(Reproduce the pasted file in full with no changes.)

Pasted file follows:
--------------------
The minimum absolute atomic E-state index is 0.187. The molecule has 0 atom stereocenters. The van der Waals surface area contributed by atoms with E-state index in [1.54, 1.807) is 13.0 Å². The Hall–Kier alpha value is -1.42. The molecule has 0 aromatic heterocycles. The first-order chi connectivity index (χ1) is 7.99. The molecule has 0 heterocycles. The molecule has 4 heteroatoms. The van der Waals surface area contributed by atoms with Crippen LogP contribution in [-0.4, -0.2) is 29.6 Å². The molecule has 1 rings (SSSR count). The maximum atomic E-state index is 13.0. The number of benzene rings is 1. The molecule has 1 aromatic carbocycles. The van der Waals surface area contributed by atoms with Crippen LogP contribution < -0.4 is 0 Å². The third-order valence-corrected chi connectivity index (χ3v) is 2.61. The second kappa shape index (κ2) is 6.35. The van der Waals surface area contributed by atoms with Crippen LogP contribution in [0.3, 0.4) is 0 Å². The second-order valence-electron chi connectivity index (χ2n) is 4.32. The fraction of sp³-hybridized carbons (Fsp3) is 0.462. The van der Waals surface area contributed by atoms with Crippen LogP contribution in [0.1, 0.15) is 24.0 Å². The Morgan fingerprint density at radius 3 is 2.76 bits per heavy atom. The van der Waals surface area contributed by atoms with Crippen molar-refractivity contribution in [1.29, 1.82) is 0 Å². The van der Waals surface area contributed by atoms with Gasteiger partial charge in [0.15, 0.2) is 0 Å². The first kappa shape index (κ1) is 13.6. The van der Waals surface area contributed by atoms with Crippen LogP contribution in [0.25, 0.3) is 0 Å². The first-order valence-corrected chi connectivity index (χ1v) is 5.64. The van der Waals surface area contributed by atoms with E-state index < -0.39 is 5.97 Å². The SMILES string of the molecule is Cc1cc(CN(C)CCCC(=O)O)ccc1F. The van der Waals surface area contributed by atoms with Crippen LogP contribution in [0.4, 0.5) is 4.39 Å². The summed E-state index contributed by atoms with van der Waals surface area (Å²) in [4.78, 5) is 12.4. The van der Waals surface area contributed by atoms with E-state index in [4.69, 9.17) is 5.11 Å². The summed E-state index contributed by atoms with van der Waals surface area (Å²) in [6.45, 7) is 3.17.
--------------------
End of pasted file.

The minimum absolute atomic E-state index is 0.187. The molecule has 0 atom stereocenters. The van der Waals surface area contributed by atoms with E-state index in [1.54, 1.807) is 13.0 Å². The Hall–Kier alpha value is -1.42. The molecule has 0 aromatic heterocycles. The first-order chi connectivity index (χ1) is 7.99. The molecule has 0 heterocycles. The molecule has 4 heteroatoms. The van der Waals surface area contributed by atoms with Crippen LogP contribution in [-0.4, -0.2) is 29.6 Å². The molecule has 1 rings (SSSR count). The maximum atomic E-state index is 13.0. The number of benzene rings is 1. The molecule has 1 aromatic carbocycles. The van der Waals surface area contributed by atoms with Crippen LogP contribution < -0.4 is 0 Å². The third-order valence-corrected chi connectivity index (χ3v) is 2.61. The second kappa shape index (κ2) is 6.35. The van der Waals surface area contributed by atoms with Crippen LogP contribution in [0.3, 0.4) is 0 Å². The second-order valence-electron chi connectivity index (χ2n) is 4.32. The fraction of sp³-hybridized carbons (Fsp3) is 0.462. The van der Waals surface area contributed by atoms with Crippen LogP contribution in [0.1, 0.15) is 24.0 Å². The Morgan fingerprint density at radius 3 is 2.76 bits per heavy atom. The van der Waals surface area contributed by atoms with Crippen molar-refractivity contribution in [1.29, 1.82) is 0 Å². The van der Waals surface area contributed by atoms with Gasteiger partial charge in [0.15, 0.2) is 0 Å². The first kappa shape index (κ1) is 13.6. The van der Waals surface area contributed by atoms with Crippen LogP contribution in [0.25, 0.3) is 0 Å². The first-order valence-corrected chi connectivity index (χ1v) is 5.64. The van der Waals surface area contributed by atoms with E-state index < -0.39 is 5.97 Å². The SMILES string of the molecule is Cc1cc(CN(C)CCCC(=O)O)ccc1F. The van der Waals surface area contributed by atoms with Crippen LogP contribution in [0.4, 0.5) is 4.39 Å². The summed E-state index contributed by atoms with van der Waals surface area (Å²) in [4.78, 5) is 12.4. The van der Waals surface area contributed by atoms with E-state index in [4.69, 9.17) is 5.11 Å². The summed E-state index contributed by atoms with van der Waals surface area (Å²) in [6.45, 7) is 3.17.